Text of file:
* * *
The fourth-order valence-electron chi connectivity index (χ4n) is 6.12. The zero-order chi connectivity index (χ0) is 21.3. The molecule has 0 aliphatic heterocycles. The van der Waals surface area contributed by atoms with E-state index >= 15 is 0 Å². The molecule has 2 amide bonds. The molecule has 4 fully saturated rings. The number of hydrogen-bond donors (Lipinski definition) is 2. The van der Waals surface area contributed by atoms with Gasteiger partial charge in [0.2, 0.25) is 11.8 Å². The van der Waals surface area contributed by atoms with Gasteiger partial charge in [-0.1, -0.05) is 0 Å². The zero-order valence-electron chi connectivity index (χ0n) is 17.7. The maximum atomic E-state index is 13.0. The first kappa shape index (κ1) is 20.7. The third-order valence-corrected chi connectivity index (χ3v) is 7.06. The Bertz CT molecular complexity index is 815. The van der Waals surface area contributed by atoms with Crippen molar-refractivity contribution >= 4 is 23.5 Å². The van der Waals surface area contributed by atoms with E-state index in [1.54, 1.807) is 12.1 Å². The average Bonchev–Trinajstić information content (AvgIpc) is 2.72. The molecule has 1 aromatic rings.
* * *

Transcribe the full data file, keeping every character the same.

The fourth-order valence-electron chi connectivity index (χ4n) is 6.12. The zero-order chi connectivity index (χ0) is 21.3. The molecule has 0 aliphatic heterocycles. The van der Waals surface area contributed by atoms with E-state index >= 15 is 0 Å². The molecule has 2 amide bonds. The molecule has 4 fully saturated rings. The number of hydrogen-bond donors (Lipinski definition) is 2. The van der Waals surface area contributed by atoms with Gasteiger partial charge in [0.2, 0.25) is 11.8 Å². The van der Waals surface area contributed by atoms with Gasteiger partial charge in [-0.1, -0.05) is 0 Å². The zero-order valence-electron chi connectivity index (χ0n) is 17.7. The maximum atomic E-state index is 13.0. The first kappa shape index (κ1) is 20.7. The third-order valence-corrected chi connectivity index (χ3v) is 7.06. The Bertz CT molecular complexity index is 815. The van der Waals surface area contributed by atoms with Crippen molar-refractivity contribution >= 4 is 23.5 Å². The van der Waals surface area contributed by atoms with E-state index in [1.54, 1.807) is 12.1 Å². The average Bonchev–Trinajstić information content (AvgIpc) is 2.72. The molecule has 1 aromatic rings.